Has anyone read this, or any other, books about critical reading, and can offer comments/recommendations?
I'm sorry to hear things were so great for you today. I started today too, and I'm feeling very similar to you. Like I shouldn't be there - like everyone else is better than me, and lonely too. I'm not living alone, but I rarely see my housemates, and I'm most definitely single. I don't think you should take it as a warning sign yet - more like a sign that you're in a new and strange environment, where everything seems quite strange, and into which it'll take you some time to settle. I think the key here (I speak as someone who has previously dropped out of a PhD) is to make sure you do't overload yourself with things, and that you try to take things at a speed which is right for you, as far as that's possible.
I'm not sure how you feel about your supervisor, but a lot of departments have a "pastoral" supervisor/tutor, whose job is to look after issues of a non-academic matter which students face. Perhaps you could drop them a short email explaining how you feel? I think a big problem is that, while lots of students probably feel like they, they all cover it up, naturally, and so everyon who feels like it thinks that they're the only one. I know that, right know, I feel daunted, alone, and like a fish out of water.
Do you have a supportive family who you can talk to about this? Or friends? Perhaps even some friends who are also starting PhDs?
I hope things get better for you, but remember to keep posting here if you ever need support.
I was just wondering if anyone uses Open Office for word processing? My version of Word is so old that Vista seems not to like it, so I was hoping to use Open Office rather than shelling out for the new version of Office. However, I'm a bit worried about cross-compatibility, what with using Word in uni, and Open Office at home. Anyone able to shed light on this?
I know this isn't really an academic-related question, but I thought that some of you may be able to help. I'm from the north west, but am about to start a PhD in Sept/Oct a long way down south. Obviously, I need to find somewhere to live, so I was hoping some of you could come up with tips other than gumtree, craiglist, and easyroommate, all of which I've drawn a blank with so far.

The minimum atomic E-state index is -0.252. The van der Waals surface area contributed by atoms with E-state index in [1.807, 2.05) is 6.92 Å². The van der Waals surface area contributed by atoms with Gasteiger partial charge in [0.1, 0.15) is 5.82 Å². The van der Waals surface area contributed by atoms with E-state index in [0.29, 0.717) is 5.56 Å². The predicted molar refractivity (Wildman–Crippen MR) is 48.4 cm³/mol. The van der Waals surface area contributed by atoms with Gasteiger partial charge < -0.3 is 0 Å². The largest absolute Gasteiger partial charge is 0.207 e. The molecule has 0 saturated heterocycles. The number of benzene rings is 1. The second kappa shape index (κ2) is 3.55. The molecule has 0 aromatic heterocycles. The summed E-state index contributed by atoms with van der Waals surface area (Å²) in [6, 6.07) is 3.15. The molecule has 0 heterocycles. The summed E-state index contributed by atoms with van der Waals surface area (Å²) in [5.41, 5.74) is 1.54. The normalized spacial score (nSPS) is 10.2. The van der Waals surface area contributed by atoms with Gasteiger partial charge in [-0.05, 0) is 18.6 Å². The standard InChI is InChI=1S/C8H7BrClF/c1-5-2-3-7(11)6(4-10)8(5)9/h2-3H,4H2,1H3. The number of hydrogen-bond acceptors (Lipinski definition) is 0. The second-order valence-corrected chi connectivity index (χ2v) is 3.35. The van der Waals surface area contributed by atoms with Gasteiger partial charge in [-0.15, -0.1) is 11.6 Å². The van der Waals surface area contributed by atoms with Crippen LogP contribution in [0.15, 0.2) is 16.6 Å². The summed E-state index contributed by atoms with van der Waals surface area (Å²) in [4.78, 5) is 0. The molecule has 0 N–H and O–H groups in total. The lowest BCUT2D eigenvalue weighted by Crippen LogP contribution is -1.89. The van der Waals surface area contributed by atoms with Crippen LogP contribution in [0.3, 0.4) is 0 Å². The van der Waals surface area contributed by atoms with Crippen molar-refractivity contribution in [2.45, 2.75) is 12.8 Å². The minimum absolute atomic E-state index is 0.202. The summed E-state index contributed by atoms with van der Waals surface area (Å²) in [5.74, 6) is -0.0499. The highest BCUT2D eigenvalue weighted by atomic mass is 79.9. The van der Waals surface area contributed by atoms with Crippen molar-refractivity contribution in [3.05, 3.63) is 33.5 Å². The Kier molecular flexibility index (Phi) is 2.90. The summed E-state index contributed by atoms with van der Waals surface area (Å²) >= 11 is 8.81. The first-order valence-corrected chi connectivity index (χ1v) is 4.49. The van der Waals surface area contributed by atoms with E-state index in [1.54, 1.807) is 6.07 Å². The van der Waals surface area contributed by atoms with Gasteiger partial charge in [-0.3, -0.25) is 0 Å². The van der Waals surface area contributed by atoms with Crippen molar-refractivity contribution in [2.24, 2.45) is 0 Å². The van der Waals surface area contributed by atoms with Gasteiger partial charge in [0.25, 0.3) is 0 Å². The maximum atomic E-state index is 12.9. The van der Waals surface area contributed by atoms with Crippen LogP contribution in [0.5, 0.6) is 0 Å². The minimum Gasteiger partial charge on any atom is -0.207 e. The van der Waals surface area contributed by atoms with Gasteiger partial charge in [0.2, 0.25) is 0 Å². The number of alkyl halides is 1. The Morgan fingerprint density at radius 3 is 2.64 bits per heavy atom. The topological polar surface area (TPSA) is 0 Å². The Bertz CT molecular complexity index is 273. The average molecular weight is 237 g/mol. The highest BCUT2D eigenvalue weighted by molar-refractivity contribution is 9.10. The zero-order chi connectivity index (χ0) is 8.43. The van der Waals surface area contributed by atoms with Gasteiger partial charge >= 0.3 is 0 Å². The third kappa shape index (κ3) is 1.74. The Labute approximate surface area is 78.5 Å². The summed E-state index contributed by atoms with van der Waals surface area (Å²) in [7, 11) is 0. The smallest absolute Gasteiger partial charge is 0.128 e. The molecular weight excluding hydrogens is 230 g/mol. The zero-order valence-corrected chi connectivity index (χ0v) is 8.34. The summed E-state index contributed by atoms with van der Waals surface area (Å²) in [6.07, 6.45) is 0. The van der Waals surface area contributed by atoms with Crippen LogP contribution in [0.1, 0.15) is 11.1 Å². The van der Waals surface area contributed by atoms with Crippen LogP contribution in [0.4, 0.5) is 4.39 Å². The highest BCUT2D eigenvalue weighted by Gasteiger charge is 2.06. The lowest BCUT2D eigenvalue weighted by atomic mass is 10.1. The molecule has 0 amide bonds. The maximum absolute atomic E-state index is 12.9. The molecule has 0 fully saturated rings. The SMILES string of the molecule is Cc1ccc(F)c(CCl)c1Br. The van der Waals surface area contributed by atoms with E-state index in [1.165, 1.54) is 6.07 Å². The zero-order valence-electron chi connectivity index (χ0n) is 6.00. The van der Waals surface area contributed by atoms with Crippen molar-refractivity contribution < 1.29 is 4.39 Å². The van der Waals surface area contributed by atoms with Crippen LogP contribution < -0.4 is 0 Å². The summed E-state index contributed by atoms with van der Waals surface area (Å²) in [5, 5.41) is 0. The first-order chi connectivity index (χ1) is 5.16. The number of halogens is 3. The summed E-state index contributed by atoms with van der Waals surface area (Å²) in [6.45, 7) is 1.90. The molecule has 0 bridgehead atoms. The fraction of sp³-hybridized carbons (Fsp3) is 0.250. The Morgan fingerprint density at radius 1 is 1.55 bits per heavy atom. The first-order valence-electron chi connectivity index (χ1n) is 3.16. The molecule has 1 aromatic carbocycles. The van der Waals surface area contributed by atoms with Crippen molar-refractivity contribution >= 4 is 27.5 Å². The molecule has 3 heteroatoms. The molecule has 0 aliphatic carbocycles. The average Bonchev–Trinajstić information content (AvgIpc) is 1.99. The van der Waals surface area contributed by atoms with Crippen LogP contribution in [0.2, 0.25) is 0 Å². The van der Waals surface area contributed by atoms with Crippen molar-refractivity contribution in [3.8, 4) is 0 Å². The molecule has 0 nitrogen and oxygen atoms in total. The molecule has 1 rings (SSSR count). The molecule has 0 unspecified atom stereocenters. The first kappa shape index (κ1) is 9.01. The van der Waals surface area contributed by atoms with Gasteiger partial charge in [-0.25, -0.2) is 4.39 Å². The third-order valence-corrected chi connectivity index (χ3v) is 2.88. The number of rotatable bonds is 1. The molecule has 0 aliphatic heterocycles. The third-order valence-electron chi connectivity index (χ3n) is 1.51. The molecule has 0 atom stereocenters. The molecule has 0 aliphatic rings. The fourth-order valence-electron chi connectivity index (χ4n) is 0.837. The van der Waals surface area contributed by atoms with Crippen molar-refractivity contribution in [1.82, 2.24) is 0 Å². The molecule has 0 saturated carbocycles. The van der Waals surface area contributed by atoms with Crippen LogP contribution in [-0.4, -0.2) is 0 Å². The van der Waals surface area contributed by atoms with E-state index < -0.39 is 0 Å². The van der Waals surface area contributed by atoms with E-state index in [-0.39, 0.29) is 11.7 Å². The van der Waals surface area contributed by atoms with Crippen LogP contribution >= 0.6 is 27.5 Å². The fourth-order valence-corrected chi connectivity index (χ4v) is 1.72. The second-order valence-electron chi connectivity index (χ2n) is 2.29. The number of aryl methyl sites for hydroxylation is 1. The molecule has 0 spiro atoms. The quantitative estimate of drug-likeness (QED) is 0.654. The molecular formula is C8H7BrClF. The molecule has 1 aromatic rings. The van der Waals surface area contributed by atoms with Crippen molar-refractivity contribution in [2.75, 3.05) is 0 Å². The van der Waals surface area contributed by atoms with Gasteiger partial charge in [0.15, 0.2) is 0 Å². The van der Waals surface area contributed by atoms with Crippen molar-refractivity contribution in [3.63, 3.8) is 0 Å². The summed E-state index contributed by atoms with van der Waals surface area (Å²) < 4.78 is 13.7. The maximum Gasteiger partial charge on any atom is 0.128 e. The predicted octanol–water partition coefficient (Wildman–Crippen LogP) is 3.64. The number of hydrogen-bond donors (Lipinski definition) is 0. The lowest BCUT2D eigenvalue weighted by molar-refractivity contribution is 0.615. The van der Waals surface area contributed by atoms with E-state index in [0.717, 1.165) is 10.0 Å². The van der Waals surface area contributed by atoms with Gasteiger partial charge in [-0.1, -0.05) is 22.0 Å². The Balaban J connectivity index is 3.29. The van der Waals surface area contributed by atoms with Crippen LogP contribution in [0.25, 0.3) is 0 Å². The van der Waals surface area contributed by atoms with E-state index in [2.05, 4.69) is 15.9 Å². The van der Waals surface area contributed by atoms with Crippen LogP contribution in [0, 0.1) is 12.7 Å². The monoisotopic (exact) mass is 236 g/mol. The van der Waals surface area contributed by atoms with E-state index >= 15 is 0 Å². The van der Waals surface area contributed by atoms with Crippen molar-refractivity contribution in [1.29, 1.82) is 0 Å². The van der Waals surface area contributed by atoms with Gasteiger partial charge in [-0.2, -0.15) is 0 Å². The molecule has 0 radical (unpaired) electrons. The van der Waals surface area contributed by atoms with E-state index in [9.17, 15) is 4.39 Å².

My main thinking is to spend a week or so down there, and hope that, through ads in shop windows etc, I'll be able to find somewhere. Obviously, it's too far away to travel regularly, so I need to sort something soon.
Also, being on a £12.5k-ish grant, can people give me an idea of what kind of rent that will support?
Very many thanks in advance for all your help :)
I'm currently applying for PhDs, and was wondering what you all thought of this. If someone applies for a PhD, and is made an offer which they accept, is it then acceptable for them to accept another PhD offer at a later date, and reject the original offer, even though they'd be going back on their word?
I don't know what the "etiquette" of this is, but I can't decide what I'd do in this situation...
I'm looking at PhDs starting next September, and all the advice I've been given seems to be that the best places for my field are concentrated in London. However, I've always been a bit apprehensive about living/studying in London - I have no experience of London other than trips/holidays there, as I'm from the north west of England, and went to university in the north as well.
I've always thought that living and studying there would be a hassle, in terms of getting about and having to live a long way outside the centre, finding somewhere to live that isn't "nasty" or stupidly expensive, facilities being overly expensive (I am aware that stipends can include a "London allowance", although not sure this is that much more), and it being a very unfriendly place full of people who are overworked and miserable.
I'm really looking for people who have experience of PhDs in London to tell me what it's really like, as I will admit I have no realistic idea myself. Any input would be greatly appreciated.
Thanks in advance!